The world’s strangest pitch got even stranger.
“She would carry the log from expert to expert, and that expert would talk about the wood and we would then learn about the wood and learn about what those people did,” Coulson remembered. “… For example: I would go to a dentist, and he’d clip a little blue towel on the log and the dentist would probe the rings and talk about dentistry as well as the wood.”
But what may have elicited “hmms” in the late 1970s proved a hit little more than a decade later. Once Lynch got the “Twin Peaks” pilot, the “log girl” became Margaret Lanterman, the “Log Lady”: Coulson in plaid skirts, logging boots, enormous sweaters and even bigger glasses — and, of course, carrying a log while dispensing mystical tidbits of wisdom and/or warning.
In the sixth episode of the show’s first season, the Log Lady offers Agent Cooper a clue to Laura Palmer’s murder, inviting the slick-haired FBI man to ask her log what it saw on the night of the killing. The answer came in Log-ese: “Dark … laughing … the owls were flying … many things were blocked … laughing … two men … two girls … flashlights passed by in the woods over the ridge … the owls were near … the dark was pressing in on her … quiet then … later footsteps … one man passed by … screams … far away … terrible.”
How did Agent Cooper use this magnetic refrigerator poetry to solve the murder of a teenager? It didn’t matter. People loved it.
“I think that character was well received so they just kept writing in places for the Log Lady to appear,” Coulson said.
For a short time, it seemed, the Log Lady was everywhere. A version of the character even appeared in a “Sesame Street” parody called “Twin Beaks.” This character, it seemed, had Greater Cultural Significance.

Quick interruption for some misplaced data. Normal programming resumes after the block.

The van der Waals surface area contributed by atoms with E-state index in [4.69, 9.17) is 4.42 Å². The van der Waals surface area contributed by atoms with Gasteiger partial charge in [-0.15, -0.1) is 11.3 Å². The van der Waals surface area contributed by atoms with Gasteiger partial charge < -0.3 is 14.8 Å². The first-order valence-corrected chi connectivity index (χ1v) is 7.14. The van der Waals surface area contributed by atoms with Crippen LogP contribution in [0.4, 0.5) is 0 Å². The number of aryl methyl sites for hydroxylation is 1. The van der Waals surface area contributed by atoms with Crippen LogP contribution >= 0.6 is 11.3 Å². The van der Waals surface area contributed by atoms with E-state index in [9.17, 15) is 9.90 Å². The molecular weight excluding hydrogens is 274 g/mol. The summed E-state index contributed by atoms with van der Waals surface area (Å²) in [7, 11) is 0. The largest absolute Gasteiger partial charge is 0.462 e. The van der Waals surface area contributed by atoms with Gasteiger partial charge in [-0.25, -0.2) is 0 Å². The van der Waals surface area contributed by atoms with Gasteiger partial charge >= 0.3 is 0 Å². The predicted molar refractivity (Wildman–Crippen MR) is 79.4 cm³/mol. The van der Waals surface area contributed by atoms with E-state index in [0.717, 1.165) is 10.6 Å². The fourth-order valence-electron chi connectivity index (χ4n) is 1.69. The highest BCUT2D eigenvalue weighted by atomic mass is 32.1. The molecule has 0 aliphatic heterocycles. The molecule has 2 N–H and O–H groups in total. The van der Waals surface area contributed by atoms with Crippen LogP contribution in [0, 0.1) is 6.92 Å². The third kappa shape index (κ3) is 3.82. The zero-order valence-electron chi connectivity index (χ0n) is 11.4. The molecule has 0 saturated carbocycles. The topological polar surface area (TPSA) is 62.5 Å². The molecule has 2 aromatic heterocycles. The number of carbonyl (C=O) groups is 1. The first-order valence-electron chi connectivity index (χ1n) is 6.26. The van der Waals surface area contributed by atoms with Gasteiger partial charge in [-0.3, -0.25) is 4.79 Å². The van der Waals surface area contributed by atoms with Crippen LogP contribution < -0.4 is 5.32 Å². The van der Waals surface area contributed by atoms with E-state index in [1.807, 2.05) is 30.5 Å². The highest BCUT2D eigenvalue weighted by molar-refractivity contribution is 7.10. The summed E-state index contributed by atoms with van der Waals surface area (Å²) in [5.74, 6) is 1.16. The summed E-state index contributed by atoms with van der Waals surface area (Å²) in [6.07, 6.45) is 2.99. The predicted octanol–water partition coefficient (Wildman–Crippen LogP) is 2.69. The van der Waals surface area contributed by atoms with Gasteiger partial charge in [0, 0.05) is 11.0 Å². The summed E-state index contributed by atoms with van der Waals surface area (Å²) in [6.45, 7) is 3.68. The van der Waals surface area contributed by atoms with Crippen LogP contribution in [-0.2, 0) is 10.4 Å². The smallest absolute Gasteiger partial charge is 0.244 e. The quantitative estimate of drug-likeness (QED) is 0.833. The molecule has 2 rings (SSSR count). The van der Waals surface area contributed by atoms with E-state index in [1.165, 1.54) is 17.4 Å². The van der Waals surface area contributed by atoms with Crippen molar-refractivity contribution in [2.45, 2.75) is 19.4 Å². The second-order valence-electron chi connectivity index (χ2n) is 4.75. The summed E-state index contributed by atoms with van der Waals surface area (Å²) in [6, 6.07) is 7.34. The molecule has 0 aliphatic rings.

“The Log Lady is a primly dressed middle-aged woman who cradles a log in her arms everywhere she goes,” pop über-theorist Griel Marcus wrote in his 2007 book “The Shape of Things to Come: Prophecy and the American Voice.” “The log is an oracle; it makes her a medium. Founder of a religion of which she remains the only adherent, she is at once the symbolic mother of the town and its bad conscience. She’s the crazy woman standing at the door; she’s also the town’s secret mayor. Her job is to make everyone else feel normal.”
After putting in an appearance in the “Twin Peaks” feature-film prequel “Fire Walk With Me” — “The tender boughs of innocence burn first, and the wind rises, and then all goodness is in jeopardy,” she warned Laura Palmer — Coulson did something perhaps unexpected: After a fashion, she became an actual log lady. Much like Agent Cooper himself, she professed a love for “the big conifers of Washington and Oregon” and moved to Ashland, a hippie town in southern Oregon famous for its Shakespeare festival. She performed with the company for the rest of her days, squeezing in TV and film work and appearances on the “Twin Peaks” nostalgia circuit.
Director Moore called her the festival’s ambassador and “unofficial welcome wagon.”
“Catherine took that responsibility very seriously,” he said. “She went to talk to audiences at shows … she believed that the experience of live theater did not end when the curtain came down.”
Coulson was involved in the “Twin Peaks” Showtime reboot, but it’s not clear to what extent. She did still have her log. Though she was once told the prop was worth $275,000, she wouldn’t sell it.
“Before 9/11, I was able to put it in the overhead compartment and I remember the flight attendants saying, ‘Oh, we love your work, can we have your autograph?'” she said. “And when I told them what was in the overhead compartment they would go crazy: ‘I can’t believe we’ve got the log on the plane!'”